State Court Judicial Hiring
A state court clerkship is a prestigious, paid position for a law graduate, who is employed by a judge to assist with research, writing, and review of opinions and orders, usually for a one- or two-year period.
At times, the judicial clerk first will have completed a judicial externship for the particular judge, who then hires the law student for the law clerk position upon graduation. A judicial clerkship is a great way to begin your legal career.
In Florida, each supreme court justice employs two elbow clerks. Most often the two clerks serve staggered two-year terms. Florida’s courts of appeal are divided into five districts with one court in each district, and each district has about a dozen judges. State trial courts, the circuit courts, and the county courts, also employ judicial clerks.
State supreme court justices and state appellate court judges typically select their clerks one year in advance. Applications are now being accepted for coveted two- year positions as a judicial law clerk/staff attorney for two Florida Supreme Court Justices, Chief Justice R. Fred Lewis, and Justice Raoul G. Cantero III, beginning August 2007. The primary selection criteria for this opening is class rank; law review or comparable; writing and research experience. To apply, submit a cover letter with a statement of interest, a resume that in- cludes your GPA and class rank, a writing sample, a list of references, and both law school and undergraduate transcripts.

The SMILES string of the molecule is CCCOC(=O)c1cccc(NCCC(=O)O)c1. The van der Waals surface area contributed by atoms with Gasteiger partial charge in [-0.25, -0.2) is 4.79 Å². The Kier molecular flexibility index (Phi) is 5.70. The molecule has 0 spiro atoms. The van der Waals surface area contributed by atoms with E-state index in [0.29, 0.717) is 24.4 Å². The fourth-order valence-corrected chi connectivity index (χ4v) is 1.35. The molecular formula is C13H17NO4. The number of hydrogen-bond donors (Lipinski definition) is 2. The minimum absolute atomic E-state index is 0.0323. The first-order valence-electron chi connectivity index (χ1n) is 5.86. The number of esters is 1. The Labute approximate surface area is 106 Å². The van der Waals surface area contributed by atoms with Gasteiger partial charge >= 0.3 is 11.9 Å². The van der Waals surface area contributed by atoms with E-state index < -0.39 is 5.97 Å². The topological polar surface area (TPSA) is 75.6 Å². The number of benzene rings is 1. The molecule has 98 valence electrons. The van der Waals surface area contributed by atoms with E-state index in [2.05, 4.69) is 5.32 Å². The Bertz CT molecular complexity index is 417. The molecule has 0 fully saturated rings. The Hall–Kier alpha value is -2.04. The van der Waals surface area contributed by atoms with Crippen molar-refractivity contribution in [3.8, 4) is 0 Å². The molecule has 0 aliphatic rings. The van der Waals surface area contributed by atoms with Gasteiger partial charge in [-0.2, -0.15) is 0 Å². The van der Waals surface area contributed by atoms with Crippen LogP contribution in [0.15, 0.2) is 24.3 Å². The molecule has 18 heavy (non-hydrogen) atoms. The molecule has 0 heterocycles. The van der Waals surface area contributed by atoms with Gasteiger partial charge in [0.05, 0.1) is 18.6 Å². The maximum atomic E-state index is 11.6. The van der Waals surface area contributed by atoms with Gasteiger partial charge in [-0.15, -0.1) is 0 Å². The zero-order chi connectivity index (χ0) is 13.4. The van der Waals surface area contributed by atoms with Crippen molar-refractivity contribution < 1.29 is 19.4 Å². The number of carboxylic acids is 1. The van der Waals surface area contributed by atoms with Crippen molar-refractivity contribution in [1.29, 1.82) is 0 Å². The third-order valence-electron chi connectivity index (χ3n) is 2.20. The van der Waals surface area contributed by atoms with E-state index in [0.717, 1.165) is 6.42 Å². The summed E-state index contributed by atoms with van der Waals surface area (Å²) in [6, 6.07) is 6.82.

For full details, go to UF Law’s job bank in Symplicity or to the Florida Supreme Court website at www.floridasuprem- ecourt.org/employment/index.shtml.
For information about other states’ courts, check out the Vermont Law School, 2007 Guide to State Judicial Clerkship Procedures at vermontlaw.edu/career. This 130-page directory is available in PDF for download after you contact the CCS for the password.
Pro Bono Focus
The mission of the Eighth Judicial Circuit’s Guardian ad Litem (GAL) Program is to advocate for the best interests of children who are alleged to be abused, neglected or abandoned and who are involved in court proceedings. The Guardian ad Litem Program is a volunteer-based, state program in which volunteers, supervised by GAL staff, represent abused and abandoned children in court, investigate and monitor the child’s situation, and make a report with recommendations to the court as to the best interests of the children.
Approximately 30 hours of training is required before you can become a GAL. The first orientation this fall begins on Sept. 11, and the second will be near the end of October. This program is in great need of student volunteers. To become involved, contact Roxanna Garcia by calling her at (352) 359-2885, or emailing her at email@example.com.